Your favorite fly casting skiff?

Discussion in 'Watercraft' started by surfnfish, Sep 29, 2010.

  1. Have been looking for a skiff/pram to use for fly fishing tidewater here in Oregon, where I target salmon and sea-run's, and fish solo 99% of the time. Have had drift boats, to cumbersome for tidewater, and a sled, just too much boat when I'm rarely more then a half mile from where I launch.
    So I've been looking for a stable, open cockpit, 12' - 14' skiff/pram style boat that I can push with a Minn Kota Riptide. Will be looking at an older Hi-laker and a Olympian tri-hull skiff. Would appreciate any feedback on what works for you in similar circumstances, or other boats you would recommend.

  2. I had a 17.5" Aquasport that was just about perfect, but too heavy for launching off of manke ramps. If I had to do it all over again I would definitely consider a flats or bass boat. The casting deck room on bass boats is just tremendous, but with either boat you'd have to watch big boat traffic and subsequent wakes. There were several times that my Aquasport took water on from big wakes.
  3. thankfully i fish in a 5 mph zone which is usually pretty safe..until a knucklehead in a passing jet sled decides to peg it for cheap hoots..
  4. You might want to consider a Livingston. The twin hull design is a very stable platform and lots of freeboard. I have fished out of an 8 footer in the Sound and lakes for a long time and have been caught in some rough water on more than one occasion and the boat handled it well.

    It takes a bit of time to get used to the characteristics of a tunnel between the twin hulls as the boat tracks differently than a single hulled boat.

  5. Avoid the Olympian...I have an inherited 12-footer, and they are waaaay over-rated. A 14-foot Hi Laker will be too heavy for your Riptide, unless you're running a 36-volt system, IMO (I had one of those as well). I'd look at a 14 Smoker Alaskan/Lodge or a Lund. The Livingston might be a good choice (and yeah, I had one of those, too, a 10-footer). They are stable as all get out, but not the most comfortable boat because of the tunnel.
  6. surfnfish,
    Been thinking a little more about your situation and one of the Spring Creek Prams might be an ideal platform for your needs.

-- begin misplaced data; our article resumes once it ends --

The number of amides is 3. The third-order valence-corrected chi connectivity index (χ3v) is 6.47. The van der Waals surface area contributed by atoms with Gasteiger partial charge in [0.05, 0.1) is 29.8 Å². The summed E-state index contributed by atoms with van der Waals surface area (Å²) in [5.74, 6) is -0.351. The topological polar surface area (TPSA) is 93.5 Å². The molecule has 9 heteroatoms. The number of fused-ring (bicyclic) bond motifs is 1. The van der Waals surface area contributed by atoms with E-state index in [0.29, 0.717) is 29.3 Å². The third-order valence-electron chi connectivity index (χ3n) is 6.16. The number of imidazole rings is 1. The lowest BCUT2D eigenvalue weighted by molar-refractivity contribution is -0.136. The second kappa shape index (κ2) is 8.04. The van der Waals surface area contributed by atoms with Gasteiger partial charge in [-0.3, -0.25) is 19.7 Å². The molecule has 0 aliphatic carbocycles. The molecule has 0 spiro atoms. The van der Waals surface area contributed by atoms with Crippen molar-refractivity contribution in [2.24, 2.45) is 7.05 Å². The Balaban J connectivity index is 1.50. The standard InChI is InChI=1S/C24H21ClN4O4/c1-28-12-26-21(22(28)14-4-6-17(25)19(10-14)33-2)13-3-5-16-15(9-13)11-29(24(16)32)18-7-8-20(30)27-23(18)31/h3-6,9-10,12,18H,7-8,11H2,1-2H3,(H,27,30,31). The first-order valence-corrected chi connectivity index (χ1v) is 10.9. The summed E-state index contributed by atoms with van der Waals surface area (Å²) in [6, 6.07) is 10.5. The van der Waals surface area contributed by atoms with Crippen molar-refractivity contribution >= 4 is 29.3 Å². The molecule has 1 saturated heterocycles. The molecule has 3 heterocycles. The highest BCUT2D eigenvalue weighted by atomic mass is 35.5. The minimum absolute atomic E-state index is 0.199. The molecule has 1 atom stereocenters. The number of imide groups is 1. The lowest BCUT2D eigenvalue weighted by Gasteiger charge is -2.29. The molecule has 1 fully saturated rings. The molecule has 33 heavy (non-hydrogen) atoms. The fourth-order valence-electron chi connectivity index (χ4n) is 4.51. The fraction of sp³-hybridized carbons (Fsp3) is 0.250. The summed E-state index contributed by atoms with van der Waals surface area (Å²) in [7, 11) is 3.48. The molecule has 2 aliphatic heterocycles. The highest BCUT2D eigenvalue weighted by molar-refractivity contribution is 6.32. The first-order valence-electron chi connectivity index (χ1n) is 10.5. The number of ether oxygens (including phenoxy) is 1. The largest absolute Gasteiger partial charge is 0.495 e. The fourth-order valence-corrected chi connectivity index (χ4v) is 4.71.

7. You might want to consider a jon boat. Something like this Lowe 1032.
    There are a bunch of different companies that make very similar boats, G3, Tracker etc. They aren't very heavy, easy to store outside, nice flat bottom and very little upkeep needed.
  8. think you're right...starting to look for a high sided jon. The river I fish puts out salmon in the 40# range occasionally, and want to have enough boat under me that when i get out on the rail, I've got some forgiveness..Livingston are great boats, just can't used to standing in them with the tunnel hump (not to mention having xl feet)..

  9. I use an older 12' smokercraft sportsman in the lakes and bays around here. plenty stable enough to stand and cast and theres enough room for two and a couple of crab pots also. I power it with a riptide 40# and it gets around fine. I never go more than a mile or two from the launch. I found it much more stable than the Jon boat I had before.
  10. just looked over a 12' Hi-Laker..would have been perfect except the transom was rotted out because the owner had "lost" the transom cap and left the wood exposed for years..sure would like to find one..
  11. Hard to beat the utility of a good old aluminum jon boat or more typical boat like a Smoker Craft or Duroboat. I am most fond of wood boats though and can recommend the 14' Perfect Mac from Ray's River Dories (in Portland). While no boat is best for everything, this one does many things very well. It's a river boat primarily but is also great for lakes, bays, estuaries. I'd expect they're hard to find used. I know I'll never sell mine.
    I power my boat with a Riptide sometimes, 8hp Honda sometimes, and often w/oars.
  12. Two years ago I remembered seeing a flat bottom Klamath Jac boat at GI Joe's in Portland. Went to look at it again and bought it that day. It is called a 10 footer, although it is 10'6" in length and 36' wide. All welded and very stable. SS
  13. Thanks for the feedback - pretty settled on picking up a 12" Hi-Laker in decent condition. 65" beam, basically flat bottom with a forward entry V, so very stable, a bit under 200# so easily pushed with a 50# Minn-Kota, and I like the "quiet" of fiberglass for flyfishing...

    A couple have just popped up so will start going thru the process...

Share This Page